NanoTailor Inc. filed for bankruptcy after the state of Texas discontinued taxpayer funding that was part of Gov. Rick Perry's Emerging Technology Fund. By filing Chapter 7, the company has become the third venture boosted by the governor's fund to file for bankruptcy. The company's funding was cut off when it reportedly failed to meet new milestones now required by the state to receive the full investment promised in the original contract.
The total state-sponsored tech fund has resulted in $2.5 million in failed investments so far. However, this is only a small portion of the fund's total portfolio of $192 million. NanoTailor, which had been set up to produce and market NASA-licensed technology for carbon nanotubes for various industries, had received its first award of $250,000 in 2010. However, the state denied the company another $1 million in potential funding when it could not reach the new benchmarks set by the state. State government officials expressed concern about offering more taxpayer money to an under-performing company.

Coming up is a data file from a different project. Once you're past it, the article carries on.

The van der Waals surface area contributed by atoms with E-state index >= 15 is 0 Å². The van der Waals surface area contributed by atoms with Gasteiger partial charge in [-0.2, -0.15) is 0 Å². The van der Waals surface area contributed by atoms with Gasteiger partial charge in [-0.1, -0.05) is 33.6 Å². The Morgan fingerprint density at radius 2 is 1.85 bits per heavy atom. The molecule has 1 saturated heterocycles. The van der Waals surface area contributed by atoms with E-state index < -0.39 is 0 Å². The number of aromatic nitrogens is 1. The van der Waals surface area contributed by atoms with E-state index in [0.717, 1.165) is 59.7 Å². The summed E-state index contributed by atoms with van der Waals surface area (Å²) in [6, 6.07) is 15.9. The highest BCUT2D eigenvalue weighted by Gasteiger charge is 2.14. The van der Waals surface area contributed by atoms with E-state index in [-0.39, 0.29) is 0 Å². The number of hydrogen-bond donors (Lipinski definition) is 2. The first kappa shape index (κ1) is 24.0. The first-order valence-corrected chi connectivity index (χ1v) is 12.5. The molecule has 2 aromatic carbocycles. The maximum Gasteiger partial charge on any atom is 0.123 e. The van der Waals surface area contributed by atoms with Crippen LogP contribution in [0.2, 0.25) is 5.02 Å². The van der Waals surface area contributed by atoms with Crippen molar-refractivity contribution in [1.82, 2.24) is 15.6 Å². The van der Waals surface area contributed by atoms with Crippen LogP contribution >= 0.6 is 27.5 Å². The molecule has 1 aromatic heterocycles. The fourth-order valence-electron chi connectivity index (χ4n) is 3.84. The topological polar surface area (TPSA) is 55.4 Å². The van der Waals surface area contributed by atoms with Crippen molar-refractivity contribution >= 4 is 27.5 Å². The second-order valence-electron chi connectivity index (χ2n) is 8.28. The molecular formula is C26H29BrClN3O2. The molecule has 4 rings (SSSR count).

Some have criticized the state government for denying the company the funding. Critics claim that the first $250,000 became a waste of resources since the government was not willing to follow through with the second funding to give the company a chance to provide a return on investment. Others have cited the recent bankruptcy as an argument that the state tech fund was a bad idea in the first place.
By filing a Chapter 7 bankruptcy, the Texas company will be attempting to discharge all of its debts. In this type of filing, the trustee will liquidate all of the company's assets as quickly as possible in order to repay the amounts owed to creditors. There's no word as yet as to how much debt the company is attempting to discharge in its petition.
Source: The Statesman